I have had the opportunity to use a variety of pumps over the years: the Animas 2020 and Vibe, the Medtronic 522 and 554, and the Spirit Combo. I have also experimented with the Medtronic 640G. Out of those I think my least-favourite is the 640G, but my favourite is the Spirit Combo. The 640G does integrate with Medtronic’s CGM and offer “SmartGuard” (Predictive Low-Glucose Suspend), although my opinion is that both the Dexcom and Libre CGM solutions are technically superior.
My Vibe warranty will expire in February, and if I had to choose a new pump today it would probably be the Spirit Combo.
- Like the other non-Animas pump options the menu system is different, but I find it’s fairly clearly laid out and easy to get your head around.
- Physically the pump is about the same size as the Vibe.
- As someone with an engineering background, I appreciate the quality of the build of this pump.
- The pump has an IPX8 waterproof rating (although the manual sensibly discourages you from using it in the water if there’s a chance you might have cracked the case or not sealed the connectors fully). This is similar to the ratings of the Vibe and the 640G. For me, not having to fret about accidentally falling into water or getting splashed is a major concern especially when working around boats.
- The pump can use the Animas cannulas (it uses a standard Luer-lock connection). It does have its own reservoirs of course as well as its own selection of cannulas.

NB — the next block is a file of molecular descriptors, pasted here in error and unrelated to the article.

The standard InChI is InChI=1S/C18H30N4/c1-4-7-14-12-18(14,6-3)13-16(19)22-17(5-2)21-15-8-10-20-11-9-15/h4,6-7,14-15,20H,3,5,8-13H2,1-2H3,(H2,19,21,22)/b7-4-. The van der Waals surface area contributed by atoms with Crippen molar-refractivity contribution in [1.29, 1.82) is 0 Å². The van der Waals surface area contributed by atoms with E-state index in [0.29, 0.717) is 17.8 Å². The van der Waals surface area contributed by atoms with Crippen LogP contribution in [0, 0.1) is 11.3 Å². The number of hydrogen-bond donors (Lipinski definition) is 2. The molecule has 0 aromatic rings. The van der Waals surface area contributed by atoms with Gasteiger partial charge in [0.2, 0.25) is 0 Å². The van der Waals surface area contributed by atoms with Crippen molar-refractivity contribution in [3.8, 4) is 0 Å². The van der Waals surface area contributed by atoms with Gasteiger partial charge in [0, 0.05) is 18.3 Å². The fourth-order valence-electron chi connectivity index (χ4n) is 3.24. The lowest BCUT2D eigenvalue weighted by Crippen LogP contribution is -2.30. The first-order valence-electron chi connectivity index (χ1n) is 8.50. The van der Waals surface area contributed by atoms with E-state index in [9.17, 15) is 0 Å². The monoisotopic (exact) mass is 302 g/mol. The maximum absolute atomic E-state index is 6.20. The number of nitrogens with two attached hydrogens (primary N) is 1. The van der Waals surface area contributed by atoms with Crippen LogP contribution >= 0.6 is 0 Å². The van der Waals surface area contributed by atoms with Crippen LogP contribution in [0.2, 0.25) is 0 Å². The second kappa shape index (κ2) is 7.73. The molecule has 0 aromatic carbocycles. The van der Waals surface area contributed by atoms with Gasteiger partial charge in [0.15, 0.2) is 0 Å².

- The reservoirs can hold over 300 U of insulin. Slightly more than the Medtronic 640G (and more than double the tiny Cellnovo pump).
- The pump has a Bluetooth-linked remote control (which is also a BG meter). The pump can be used without this, but with the remote you have the freedom to issue boluses and configure the pump without having to get it out from under your clothing. And for DIY loopers, support for interfacing the pump to loop systems is currently in beta testing so that will hopefully become another option for more people in the coming months.
The pump was introduced into Australia in 2013 so it’s not exactly new. In Europe it’s sold alongside the Accu-Chek Insight pump (a different design that uses pre-filled cartridges). Incidentally TGA approval for Australian use of the Insight was granted in 2015, but we haven’t actually seen that hit the streets here. The Spirit was sold in the US for a while, although Roche pulled the pump out of that market at the start of 2017.
I’m sure the Spirit Combo won’t suit everyone, but that’s the point. There’s no one-size fits all: we need options!
Roll on more options!
We definitely need more pump options than just Medtronic’s clunky 600 series. Hopefully we see more options arrive in Australia soon, but in the meantime we do at least have a few choices. We’ve wanted that for a while, but the clouds over Animas have brought the concerns to the foreground.
I guess I’ll see what new pump options there are by the time my Vibe warranty expires next year. If nothing better arrives on the Australian market, maybe Roche will get my money.
This post is not supported or endorsed by Roche in any way. It’s just me giving you my feedback on our pump choices in light of my own experiences with these pumps.